U.S. Natural Gas Advances Most in 3 Weeks on Summer’s Last Gasp

The Fuel of the Future Is Not a Renewable

Natural gas futures posted the biggest one-day gain in almost three weeks on speculation that a final spurt of hot weather before the end of summer will curtail fuel stockpiles, helping to erode a supply surplus that’s weighed on prices.

Above-normal temperatures are projected for most of the continental U.S. from Sept. 1 through Sept. 5, according to MDA Weather Services. The high in Washington Sept. 1 may be 87 degrees Fahrenheit (31 Celsius), 3 more than normal, according to AccuWeather Inc.

An expansion of natural gas stockpiles has slowed amid record demand from power generators this summer and a pullback in production from drillers looking to cut costs after the energy rout. The curtailment of supplies spurred a rebound in prices from a 17-year low reached in March.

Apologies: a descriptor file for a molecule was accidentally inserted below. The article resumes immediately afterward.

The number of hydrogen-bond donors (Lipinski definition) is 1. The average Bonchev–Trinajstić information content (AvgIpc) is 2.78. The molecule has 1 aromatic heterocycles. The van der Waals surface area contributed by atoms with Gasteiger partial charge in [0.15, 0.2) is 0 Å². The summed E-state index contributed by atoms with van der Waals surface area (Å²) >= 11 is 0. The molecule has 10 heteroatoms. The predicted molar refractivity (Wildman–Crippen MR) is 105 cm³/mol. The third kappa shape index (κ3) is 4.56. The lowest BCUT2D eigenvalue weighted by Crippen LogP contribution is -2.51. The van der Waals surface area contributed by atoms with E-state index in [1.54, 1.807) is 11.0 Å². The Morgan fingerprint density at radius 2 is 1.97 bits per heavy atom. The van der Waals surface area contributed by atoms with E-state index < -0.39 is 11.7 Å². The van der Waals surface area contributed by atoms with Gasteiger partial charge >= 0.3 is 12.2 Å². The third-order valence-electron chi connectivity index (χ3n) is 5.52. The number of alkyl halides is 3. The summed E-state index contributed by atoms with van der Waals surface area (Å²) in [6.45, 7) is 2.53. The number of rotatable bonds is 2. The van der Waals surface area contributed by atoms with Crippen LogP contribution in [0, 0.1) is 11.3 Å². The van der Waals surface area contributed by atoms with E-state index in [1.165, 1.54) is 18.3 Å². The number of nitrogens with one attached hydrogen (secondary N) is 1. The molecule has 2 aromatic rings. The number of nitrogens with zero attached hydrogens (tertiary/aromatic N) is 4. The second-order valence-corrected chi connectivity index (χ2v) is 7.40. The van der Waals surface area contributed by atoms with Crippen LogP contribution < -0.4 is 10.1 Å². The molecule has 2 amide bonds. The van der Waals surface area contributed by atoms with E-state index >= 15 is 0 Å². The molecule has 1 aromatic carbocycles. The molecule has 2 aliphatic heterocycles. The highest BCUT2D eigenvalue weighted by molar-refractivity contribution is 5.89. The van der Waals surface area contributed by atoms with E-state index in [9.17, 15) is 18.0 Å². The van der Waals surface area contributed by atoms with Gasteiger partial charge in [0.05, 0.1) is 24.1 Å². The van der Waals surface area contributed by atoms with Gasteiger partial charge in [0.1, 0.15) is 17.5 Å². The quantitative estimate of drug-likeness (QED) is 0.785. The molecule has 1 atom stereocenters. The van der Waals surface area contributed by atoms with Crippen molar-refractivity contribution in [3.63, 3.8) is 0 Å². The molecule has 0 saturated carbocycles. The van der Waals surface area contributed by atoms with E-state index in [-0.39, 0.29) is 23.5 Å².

“The weather forecast has picked up; it’s sort of like a last gasp” of summer, John Kilduff, a partner at Again Capital LLC, a New York-based hedge fund that focuses on energy, said in a phone call Monday. The market is starting to pay attention “to how much the supply surplus has eroded.”

Natural gas for September delivery jumped 9.5 cents, or 3.7 percent, to settle at $2.679 per million British thermal units on the New York Mercantile Exchange, the biggest one-day gain since Aug. 3.

A surplus to the five year-average has narrowed for 19 straight weeks, according to the U.S. Energy Information Administration. Stockpiles totaled 3.34 trillion as of Aug. 12, 14 percent above the average.

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